Clearly the solution lies somewhere between these two extremes. But where? How will you decide whether or not to photo-source that llama?
The solution most artists favor is, "I use reference when I have the time." But this is really a non-solution, because "when I have time" tends to play to one's weaknesses. If we're lazy, "when I have time" turns into "hardly ever." But if we're inclined to hide from our work behind photo-searches, "when I have time" turns into "all the time." And in either case, the time we spend on reference—whether a lot or a little—might be ill-considered, and be spent on things that need it least (such as my tiny Lamborghini).
Foggy questions like these lead back to art's Big Question: what is my art for in the first place? I find it easiest to ponder that question by removing art's parts, and asking whether it still works. If I removed my drawings, and replaced them entirely with photo reference, would my comics still work? They'd still be understandable ... but they would lack a human touch that I deem crucial. How about if my drawings bore no resemblance to any objects: would my comics still work? No; then there would be no common ground by which readers could understand my meaning. For my comics to work, then, they must include recognizable objects, rendered with a human touch. I think most comics work along similar lines. Cartoonists are like birds feeding other birds: We take parts of the visual world into ourselves, make them their own—with our own scent and our own temperature—and regurgitate those self-scented images into the minds of readers.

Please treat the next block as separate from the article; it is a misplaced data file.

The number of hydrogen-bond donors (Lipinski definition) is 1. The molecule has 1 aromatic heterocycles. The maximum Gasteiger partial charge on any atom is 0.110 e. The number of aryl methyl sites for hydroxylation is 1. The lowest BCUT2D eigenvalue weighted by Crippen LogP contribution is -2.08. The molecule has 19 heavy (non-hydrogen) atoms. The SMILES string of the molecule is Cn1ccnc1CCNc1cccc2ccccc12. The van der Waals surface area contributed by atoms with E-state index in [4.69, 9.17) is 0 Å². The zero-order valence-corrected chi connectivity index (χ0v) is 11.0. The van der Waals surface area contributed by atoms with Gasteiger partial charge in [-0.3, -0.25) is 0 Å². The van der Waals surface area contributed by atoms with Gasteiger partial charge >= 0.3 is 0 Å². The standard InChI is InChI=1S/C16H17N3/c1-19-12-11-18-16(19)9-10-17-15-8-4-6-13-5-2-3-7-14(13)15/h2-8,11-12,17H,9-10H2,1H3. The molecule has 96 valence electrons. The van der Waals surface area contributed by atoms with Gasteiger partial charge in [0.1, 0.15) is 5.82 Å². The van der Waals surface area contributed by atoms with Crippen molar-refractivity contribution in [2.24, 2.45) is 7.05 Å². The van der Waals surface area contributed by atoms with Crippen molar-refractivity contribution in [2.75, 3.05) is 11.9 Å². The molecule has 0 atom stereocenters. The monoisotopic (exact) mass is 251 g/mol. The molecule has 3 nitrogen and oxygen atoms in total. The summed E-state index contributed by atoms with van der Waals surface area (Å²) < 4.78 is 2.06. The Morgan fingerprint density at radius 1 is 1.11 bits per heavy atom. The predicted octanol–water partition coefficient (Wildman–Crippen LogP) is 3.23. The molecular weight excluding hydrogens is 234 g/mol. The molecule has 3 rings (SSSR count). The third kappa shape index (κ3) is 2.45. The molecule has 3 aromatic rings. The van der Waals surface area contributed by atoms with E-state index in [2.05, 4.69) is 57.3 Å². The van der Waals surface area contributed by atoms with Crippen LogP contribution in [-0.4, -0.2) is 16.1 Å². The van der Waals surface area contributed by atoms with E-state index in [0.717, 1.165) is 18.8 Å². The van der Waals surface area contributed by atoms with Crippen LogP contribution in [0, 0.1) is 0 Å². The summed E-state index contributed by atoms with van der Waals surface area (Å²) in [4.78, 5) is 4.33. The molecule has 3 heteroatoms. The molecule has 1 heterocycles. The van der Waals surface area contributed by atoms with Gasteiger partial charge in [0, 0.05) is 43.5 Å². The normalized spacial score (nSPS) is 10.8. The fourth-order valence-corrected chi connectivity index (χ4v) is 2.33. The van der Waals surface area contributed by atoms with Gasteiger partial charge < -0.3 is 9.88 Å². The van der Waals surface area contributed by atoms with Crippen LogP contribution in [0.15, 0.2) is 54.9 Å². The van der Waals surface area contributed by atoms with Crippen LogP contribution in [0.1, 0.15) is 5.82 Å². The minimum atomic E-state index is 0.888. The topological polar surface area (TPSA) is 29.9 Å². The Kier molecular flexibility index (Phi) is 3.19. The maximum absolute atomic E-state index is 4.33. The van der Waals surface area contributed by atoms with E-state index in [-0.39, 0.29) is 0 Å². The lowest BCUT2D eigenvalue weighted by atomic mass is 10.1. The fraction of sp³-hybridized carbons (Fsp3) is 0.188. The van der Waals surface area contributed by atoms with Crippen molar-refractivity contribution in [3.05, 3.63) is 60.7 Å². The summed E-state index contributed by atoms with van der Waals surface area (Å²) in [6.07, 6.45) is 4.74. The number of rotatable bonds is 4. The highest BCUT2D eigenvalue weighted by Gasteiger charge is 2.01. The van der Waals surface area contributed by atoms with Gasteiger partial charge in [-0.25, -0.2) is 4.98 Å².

Just as birds return to the nest with the foods they favor, so we share with readers the images we favor. In any comic story, there will be a gamut of such images, from our very favorites to the most trivial. Our favorites, the primary images, are the main reason we draw the story; the rest are included to support the primary images.
This offers a clue as to how to budget the time we spend sourcing reference photos. If my main reason for drawing a story is to celebrate Captain America, for example, then I should prioritize the accuracy of my drawings of Cap himself. Should there be a phone in the background that has too few buttons, so be it—phone buttons are not the star! The background probably only needs a phone-shaped object there, to help set the scene. If, however, Cap makes a call on that phone, thereby drawing attention to it, its inaccuracy could hamper the story's realism, and undermine the celebration of Cap himself.
We arrive, then, at a priority list:
- 1. Primary: Cap, and his friends and enemies (MOST ACCURACY NEEDED)
- 2. Secondary: objects that characters use, or that otherwise attract attention (SECOND MOST ACCURACY NEEDED)
- 3. Trivial: objects or people in the environment that attract no special attention (LEAST ACCURACY NEEDED)
Armed with this list, we can judge where best to spend our time sourcing reference photos.
Tiny Lamborghini? Category 3; wing it.
Cap's personal telephone? Category 2; you should probably find reference, and draw it right.
The llama? Well, that depends on which category it occupies. If it appears in the background of a petting zoo: skip the photos and wing it. Your time is precious. But if you're drawing an issue of Louie the Llama ... prepare to miss your bus!
We’ll be back in August!
Jesse Hamm's Carousel appears the second Tuesday of each month here on Toucan!